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Companies defy cybersecurity common sense by trusting IoT devices

Businesses and consumers had rushed to install connected video cameras, home appThe pushing of billions of insecure Internet of things (IoT) devices into the market has already “poisoned” the Internet with a level of vulnerabilities that will be hard to claw back from, one security specialist has said in warning that “the damage is already done”.

Businesses and consumers had rushed to install connected video cameras, home appliances, smartwatches and other IoT devices based on an underlying assumption that their manufacturers were managing security correctly, Fortinet global security strategist Derek Manky told CSO Australia – but this assumption was simply wrong.

IoT devices act as launch pads for cyberattacks

“I think it’s completely backwards,” he explained. “These devices should be inherently not trusted because they’re the largest culprits that we see for attacks. They’re wide open for attack, there are no patches available, and most of these devices already live in enterprise networks. They can be used as launchpads [for other attacks] because they’re not security-inspected traditionally.”

A new analysis from Gemalto has highlighted the overall threat that IoT poses. Some 57 percent of respondents said they are increasing their security offering as a result of greater IoT investment, with just 53 percent saying they encrypt the data that their IoT devices produce.

Growing concern about IoT security has driven initiatives for stricter security testing and labelling regimes, with bodies like the European Union Agency for Network and Information Security (ENISA) among the bodies tackling the issue.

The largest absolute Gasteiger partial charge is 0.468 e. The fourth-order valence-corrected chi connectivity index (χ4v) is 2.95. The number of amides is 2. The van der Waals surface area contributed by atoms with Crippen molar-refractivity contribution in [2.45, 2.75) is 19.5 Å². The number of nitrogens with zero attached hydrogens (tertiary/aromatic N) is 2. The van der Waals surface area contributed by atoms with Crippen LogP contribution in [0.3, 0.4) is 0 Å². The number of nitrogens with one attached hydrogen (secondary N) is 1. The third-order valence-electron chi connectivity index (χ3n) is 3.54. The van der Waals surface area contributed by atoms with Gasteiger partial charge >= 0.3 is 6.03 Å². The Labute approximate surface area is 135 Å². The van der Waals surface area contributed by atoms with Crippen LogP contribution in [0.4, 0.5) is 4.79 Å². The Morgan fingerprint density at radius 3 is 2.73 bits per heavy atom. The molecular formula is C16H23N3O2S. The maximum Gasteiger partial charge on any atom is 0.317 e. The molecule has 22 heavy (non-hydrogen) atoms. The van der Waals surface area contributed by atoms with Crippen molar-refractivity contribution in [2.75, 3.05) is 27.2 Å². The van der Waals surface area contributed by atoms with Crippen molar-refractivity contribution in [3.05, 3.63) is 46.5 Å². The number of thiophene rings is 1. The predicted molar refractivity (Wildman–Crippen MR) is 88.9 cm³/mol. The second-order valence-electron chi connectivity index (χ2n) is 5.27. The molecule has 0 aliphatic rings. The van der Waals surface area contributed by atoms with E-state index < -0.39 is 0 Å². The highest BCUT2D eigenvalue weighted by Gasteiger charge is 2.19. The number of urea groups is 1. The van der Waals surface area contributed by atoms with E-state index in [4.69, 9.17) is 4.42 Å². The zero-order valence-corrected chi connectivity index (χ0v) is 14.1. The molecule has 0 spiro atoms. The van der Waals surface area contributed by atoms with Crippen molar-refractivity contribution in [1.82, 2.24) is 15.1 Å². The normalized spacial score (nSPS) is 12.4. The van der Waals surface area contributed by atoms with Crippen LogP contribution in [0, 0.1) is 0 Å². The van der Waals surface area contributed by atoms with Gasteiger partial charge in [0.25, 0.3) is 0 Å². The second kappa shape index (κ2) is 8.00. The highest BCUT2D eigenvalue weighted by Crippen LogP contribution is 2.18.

Businesses often previously installed IoT-like devices on airgapped networks that minimized their exploitability to outside intruders. However, the growing demand for connectivity and manageability of such devices had produced unintended security vulnerabilities – and black-hat hackers, he warned, are wasting no time tapping into automation and artificial-intelligence technologies to find and exploit them.

“For the vast majority of consumers, patching software on a smart device, or updating its firmware, is something they won’t be aware of, and may not understand how to do,” warned RIoT Solutions managing director Rob Merkwitza, who warned that recent exploits like the KRACK Wi-Fi vulnerability had exacerbated the potential vulnerability of IoT devices that tend to favor Wi-Fi as their connectivity method of choice.

In industrial scenarios, Merkwitza added, “there’s the mentality that if something isn’t broken, then it shouldn’t be fixed. Managers of industrial Internet of Things (IIoT) equipment may not realize that their devices are vulnerable to the attack, and so they won’t patch them.”

“Industrial systems that are going to be updated also need to be handled carefully because of the dependencies associated with the equipment. Careful testing, to make sure that everything keeps working after a patch has been issued or firmware made available, will have to be carried out.”



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